Witnesses said the terrorists announced their raid with loud explosions, possibly by throwing grenades, followed by continuous gunfire.

In Nairobi and Mombasa, there was increased police patrols on the streets and estates.

In Eastleigh and South “C” estates in Nairobi, as well as the city centre, there was an unusually high presence of officers.

The attack came just days after the United Kingdom issued travel advisories, warning its citizens against travelling to Kenya because of security threats.

It listed Garissa County, Eastleigh in Nairobi and the 60-kilometre stretch from the Somali border in northern Kenya, as areas that one would face security risks.

The government said the attack was masterminded by Mohamed Kuno, a Kenyan and a former teacher in Garissa.

It put a Sh20 million bounty on his head for any person who would give information that would help in his arrest.
The “mastermind” has been on the run since December last year, when he was identified as the Shabaab commander who oversaw the killings of 58 Kenyans in Mandera.

Kuno is a former teacher and principal at Madrassa Najah in Garissa and has three aliases — Sheikh Mahamad, Dulyadin and Gamadhere.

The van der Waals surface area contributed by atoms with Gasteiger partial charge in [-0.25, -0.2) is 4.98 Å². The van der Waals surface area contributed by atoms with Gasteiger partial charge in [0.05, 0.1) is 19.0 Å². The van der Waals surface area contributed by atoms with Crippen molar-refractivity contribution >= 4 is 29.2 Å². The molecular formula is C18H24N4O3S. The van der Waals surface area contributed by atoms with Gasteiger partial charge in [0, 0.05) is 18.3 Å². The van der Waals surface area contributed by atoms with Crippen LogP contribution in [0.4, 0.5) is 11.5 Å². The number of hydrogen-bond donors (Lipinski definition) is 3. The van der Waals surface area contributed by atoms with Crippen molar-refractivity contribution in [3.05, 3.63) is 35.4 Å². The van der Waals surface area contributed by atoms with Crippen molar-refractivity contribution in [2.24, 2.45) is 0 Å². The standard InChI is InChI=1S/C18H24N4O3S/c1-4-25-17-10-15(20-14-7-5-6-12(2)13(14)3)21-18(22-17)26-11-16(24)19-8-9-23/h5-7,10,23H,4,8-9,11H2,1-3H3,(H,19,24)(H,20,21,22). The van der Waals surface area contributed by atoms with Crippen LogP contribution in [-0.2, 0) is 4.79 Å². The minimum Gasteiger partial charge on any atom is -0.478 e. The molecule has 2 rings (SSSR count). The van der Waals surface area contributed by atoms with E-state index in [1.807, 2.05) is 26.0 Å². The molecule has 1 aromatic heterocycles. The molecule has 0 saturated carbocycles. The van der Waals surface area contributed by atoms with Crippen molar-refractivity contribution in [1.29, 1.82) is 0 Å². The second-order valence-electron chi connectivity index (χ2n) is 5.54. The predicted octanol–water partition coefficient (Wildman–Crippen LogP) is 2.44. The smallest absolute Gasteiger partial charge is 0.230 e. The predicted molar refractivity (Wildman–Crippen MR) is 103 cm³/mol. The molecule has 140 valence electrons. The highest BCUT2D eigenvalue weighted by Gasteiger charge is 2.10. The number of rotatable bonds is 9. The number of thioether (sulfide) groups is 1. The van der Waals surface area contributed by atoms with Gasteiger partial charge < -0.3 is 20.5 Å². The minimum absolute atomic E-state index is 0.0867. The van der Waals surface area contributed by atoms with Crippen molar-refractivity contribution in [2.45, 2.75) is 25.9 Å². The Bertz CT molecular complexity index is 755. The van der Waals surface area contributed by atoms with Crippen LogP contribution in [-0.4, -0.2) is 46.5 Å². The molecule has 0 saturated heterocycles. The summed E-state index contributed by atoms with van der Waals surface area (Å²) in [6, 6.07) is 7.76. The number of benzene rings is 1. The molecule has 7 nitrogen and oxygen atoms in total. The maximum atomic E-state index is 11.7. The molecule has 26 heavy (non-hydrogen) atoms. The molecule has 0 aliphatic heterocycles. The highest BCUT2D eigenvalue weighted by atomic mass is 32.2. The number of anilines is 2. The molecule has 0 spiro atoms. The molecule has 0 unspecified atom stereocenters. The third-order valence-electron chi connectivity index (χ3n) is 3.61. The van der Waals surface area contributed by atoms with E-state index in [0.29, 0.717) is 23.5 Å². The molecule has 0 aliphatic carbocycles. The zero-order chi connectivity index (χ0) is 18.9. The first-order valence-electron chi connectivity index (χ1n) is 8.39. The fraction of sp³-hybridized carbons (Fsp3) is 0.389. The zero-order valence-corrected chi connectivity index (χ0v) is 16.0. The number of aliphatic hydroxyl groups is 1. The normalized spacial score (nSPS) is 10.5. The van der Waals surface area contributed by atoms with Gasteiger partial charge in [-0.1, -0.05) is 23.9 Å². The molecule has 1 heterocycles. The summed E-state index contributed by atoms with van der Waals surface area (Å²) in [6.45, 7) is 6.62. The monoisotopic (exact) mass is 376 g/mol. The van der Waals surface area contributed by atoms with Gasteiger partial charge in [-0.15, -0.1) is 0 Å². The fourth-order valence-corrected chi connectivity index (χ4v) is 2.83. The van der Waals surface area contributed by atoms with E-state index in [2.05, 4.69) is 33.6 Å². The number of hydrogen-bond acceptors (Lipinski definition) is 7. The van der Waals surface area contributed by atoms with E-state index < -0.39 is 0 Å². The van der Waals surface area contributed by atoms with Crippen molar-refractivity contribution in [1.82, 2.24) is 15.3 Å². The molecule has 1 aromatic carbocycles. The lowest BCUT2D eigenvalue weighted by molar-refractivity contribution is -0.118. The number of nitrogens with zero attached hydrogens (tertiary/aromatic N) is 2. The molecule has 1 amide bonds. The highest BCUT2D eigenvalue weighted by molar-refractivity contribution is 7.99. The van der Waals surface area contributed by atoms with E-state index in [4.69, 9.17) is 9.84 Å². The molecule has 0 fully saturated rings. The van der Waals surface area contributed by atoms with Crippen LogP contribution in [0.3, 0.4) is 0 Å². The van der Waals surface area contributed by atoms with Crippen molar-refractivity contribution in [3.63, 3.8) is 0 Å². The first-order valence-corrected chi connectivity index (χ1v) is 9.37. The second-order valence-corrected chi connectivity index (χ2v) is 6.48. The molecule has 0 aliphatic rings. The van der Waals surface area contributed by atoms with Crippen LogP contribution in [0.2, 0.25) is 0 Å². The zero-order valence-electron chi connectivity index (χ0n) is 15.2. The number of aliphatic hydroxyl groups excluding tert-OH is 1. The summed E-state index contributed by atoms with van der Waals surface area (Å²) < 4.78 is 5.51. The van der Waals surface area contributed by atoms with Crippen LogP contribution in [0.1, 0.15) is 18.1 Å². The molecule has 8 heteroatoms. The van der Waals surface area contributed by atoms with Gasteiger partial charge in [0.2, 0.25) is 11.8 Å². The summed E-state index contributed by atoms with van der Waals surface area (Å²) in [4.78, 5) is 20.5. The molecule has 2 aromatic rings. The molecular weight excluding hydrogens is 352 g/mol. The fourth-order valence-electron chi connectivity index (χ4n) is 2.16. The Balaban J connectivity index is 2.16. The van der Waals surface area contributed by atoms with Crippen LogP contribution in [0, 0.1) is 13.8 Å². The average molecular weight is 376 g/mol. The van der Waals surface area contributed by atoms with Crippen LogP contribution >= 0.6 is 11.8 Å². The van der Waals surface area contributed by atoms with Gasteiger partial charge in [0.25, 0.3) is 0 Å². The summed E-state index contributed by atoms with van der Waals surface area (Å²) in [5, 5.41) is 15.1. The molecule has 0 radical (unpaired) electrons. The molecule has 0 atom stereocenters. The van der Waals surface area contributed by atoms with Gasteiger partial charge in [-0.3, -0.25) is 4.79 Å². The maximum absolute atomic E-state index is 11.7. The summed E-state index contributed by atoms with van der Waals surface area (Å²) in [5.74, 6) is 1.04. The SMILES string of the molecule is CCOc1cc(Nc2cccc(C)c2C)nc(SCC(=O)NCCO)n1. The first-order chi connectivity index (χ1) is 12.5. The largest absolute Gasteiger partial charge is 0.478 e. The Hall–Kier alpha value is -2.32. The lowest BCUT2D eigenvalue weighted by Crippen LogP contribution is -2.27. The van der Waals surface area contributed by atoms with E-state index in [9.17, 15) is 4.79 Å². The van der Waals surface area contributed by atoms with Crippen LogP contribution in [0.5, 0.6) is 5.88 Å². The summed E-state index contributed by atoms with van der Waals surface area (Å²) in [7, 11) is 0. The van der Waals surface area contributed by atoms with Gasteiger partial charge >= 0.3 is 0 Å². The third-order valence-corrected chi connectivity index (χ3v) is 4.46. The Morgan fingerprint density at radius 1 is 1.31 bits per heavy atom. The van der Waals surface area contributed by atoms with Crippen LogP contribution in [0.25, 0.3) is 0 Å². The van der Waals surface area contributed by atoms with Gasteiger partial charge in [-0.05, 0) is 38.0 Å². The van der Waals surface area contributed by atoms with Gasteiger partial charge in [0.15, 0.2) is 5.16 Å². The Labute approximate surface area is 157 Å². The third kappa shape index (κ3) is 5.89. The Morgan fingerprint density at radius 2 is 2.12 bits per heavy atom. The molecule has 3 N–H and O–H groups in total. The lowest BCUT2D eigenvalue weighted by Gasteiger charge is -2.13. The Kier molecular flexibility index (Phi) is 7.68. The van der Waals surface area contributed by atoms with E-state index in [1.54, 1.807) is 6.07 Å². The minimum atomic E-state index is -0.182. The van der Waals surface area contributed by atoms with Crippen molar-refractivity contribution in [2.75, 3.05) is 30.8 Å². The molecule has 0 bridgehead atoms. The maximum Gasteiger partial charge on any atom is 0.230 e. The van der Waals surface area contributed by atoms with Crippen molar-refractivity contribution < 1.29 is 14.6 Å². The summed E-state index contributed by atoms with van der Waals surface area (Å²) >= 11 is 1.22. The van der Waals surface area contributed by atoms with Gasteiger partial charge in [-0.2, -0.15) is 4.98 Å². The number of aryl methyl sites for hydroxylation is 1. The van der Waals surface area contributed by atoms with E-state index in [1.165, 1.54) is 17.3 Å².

Mr Boinnet appealed for calm as his officers struggled to defeat the terrorists.

“I urge Kenyans to remain calm as our officers work to make sure that the attackers are ejected from the hostels and normalcy returns within the shortest time possible,” he said.
Prior to the attack, security agents had been placed on high alert, particularly in North Eastern, Coast and Nairobi.

During the week, social media was awash with unverified information that Al-Shabaab was planning major attacks during the Easter holiday.

The University of Nairobi and the United States International University-Africa had issued alerts to students, asking them to be vigilant and cautious.
Garissa University College Dean of Students Jacktone Kweya Opande said students called him and told him that they had been attacked.

“We managed to call the county security officials who mobilised other security personnel but before they arrived, students kept calling us to tell us that their comrades had been shot and that some of them had even died,” said Mr Opande.


An injured woman is wheeled to a plane to be airlifted to Nairobi for treatment following the attack at Garissa University College. PHOTO | AGGREY MUTAMBO | NATION MEDIA GROUP

Yesterday afternoon, special forces arrived with tanks and other armoured vehicles to try and put to an end the attack.
Mr Nkaissery had, for the better part of the day, been holed up in meetings at the Garissa Police headquarters with top security chiefs, including Inspector-General Boinnet.
When the Nation team arrived, seriously wounded students were being airlifted to Nairobi. At the Garissa airstrip, medical personnel attended to one woman who writhed in pain, both legs bandaged as they carried her to an aircraft. She was one of many in the same condition.